Admiral Jeremiah Denton (USN Ret) Turns 85

The Thomas More Law Center is honored to have Admiral Jeremiah Denton as our Advisory Board Chairman.  [On Friday] Admiral Denton turned 85 years of age.

Admiral Jeremiah Denton was a Vietnam POW for nearly eight years.  Suffering severe mistreatment, he became the first U.S. military captive to be subjected to four years of solitary confinement.  He first came to the public’s attention in 1966.  After being tortured and threatened with more torture and even death if he did not “correctly” answer the questions posed, he was televised in front of Communist dignitaries with the purpose of having him admit to American atrocities.  Instead, Admiral Denton replied, “Whatever the position of my government is, I believe it, I support it, and I will support it as long as I live.”  Years later, Admiral Denton authored, When Hell Was In Session, a reflection on his time as a POW.

Admiral Denton commented on attaining 85 years, “I am happy to say that I just celebrated my 85th Birthday.  While you won’t find me jumping out of an airplane like Bush, Sr. did on his 85th earlier this year, you would find me on the golf course with my sons and ready for the challenge.  I am even happier to say that I was able to enjoy my Birthday in good health, with family, friends and the Blessings of God who has kept me around.  The Good Lord must render some things I have to say as valuable.  Recently, I was invited to be the keynote speaker at an important conference at the U.S. Southern Command in Miami, FL.  Shortly after that, I was invited to attend a Dedication Ceremony of the DOD Humanitarian Relief Corridor at the Pentagon.  Also, I have been invited by the Secretary of Defense to be the keynote speaker at the 2009 National Celebration of POW/MIA Day at the Pentagon on 11 September this year.  And reportedly, the book I have been working on is at its completion.  The contract has been signed and we will keep you updated on what I feel is an important piece of work regarding an accurate account of the Vietnam War (scheduled to be released Veteran’s Day).  Incidentally, I recently wrote a book review of Ride the Thunder, by Richard Botkin (another great work on the Vietnam War).  The review was published in The Washington Times (July 13th).”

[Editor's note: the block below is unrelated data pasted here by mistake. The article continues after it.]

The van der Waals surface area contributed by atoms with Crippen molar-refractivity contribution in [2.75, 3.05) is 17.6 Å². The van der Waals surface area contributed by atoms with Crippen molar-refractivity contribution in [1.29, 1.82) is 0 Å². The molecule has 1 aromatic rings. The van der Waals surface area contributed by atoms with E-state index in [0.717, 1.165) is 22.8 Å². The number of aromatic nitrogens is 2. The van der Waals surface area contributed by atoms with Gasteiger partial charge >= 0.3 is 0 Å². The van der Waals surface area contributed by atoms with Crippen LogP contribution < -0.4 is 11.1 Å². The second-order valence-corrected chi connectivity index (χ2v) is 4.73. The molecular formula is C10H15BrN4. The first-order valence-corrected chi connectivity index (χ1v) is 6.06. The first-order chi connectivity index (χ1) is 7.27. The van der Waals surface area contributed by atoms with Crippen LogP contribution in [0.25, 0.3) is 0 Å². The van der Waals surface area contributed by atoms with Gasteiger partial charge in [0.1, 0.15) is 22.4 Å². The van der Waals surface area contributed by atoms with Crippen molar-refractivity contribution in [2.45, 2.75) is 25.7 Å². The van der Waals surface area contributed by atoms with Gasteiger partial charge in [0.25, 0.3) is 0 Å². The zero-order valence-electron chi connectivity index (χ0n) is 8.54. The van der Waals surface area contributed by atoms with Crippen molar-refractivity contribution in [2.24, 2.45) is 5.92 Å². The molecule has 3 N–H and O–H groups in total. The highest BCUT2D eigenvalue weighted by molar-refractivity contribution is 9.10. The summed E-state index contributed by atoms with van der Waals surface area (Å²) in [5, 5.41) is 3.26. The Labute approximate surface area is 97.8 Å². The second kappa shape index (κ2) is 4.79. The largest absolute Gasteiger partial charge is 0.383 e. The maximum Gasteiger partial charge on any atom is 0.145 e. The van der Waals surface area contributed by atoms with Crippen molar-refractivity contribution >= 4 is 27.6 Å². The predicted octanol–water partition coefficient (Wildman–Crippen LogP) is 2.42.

Richard Thompson, President and Chief Counsel of the Thomas More Law Center commented, “Admiral Denton represents everything good about America — a heroic patriot, a devoted husband, father, and a faithful Christian.  The Law Center is proud to have him as the Chairman of our Citizens Advisory Board.  Honoring him on his birthday is a small tribute to a man that is literally a living legend.”

Admiral Denton’s character and courage was epitomized in a North Vietnamese televised interview, Admiral Denton feigning sensitivity to harsh camera lighting, looked into the camera lens and blinked his eyes in Morse Code spelling out the message ‘T-O-R-T-U-R-E.’  Thus, he provided Naval Intelligence the first confirmation that American POWs in Vietnam were being tortured.  Further, as spokesperson for the first group of returning POWs in 1973, as he stepped from the plane he was asked to make a statement on behalf of the group.  He turned to the microphones and said, “We are honored to have the opportunity to serve our country under difficult circumstances.  We are profoundly grateful to our Commander-in-Chief and our nation for this day.  God bless America.”

Richard Thompson further commented, “One of my favorite memories of Admiral Denton is when he was honored by President Ronald Reagan.”  In his 1982 State of the Union Address, President Reagan stated, “We don’t have to turn to our history books for heroes, they’re all around us.”  The President then looked into the audience and singled out Jeremiah Denton.  “One who sits among you here tonight epitomized that heroism at the end of the longest imprisonment ever inflicted on men of our armed forces.”  Admiral Denton has been a member of the Thomas More Law Center Citizens Advisory Board since 2005.  He is responsible for developing the Law Center’s national strategy.

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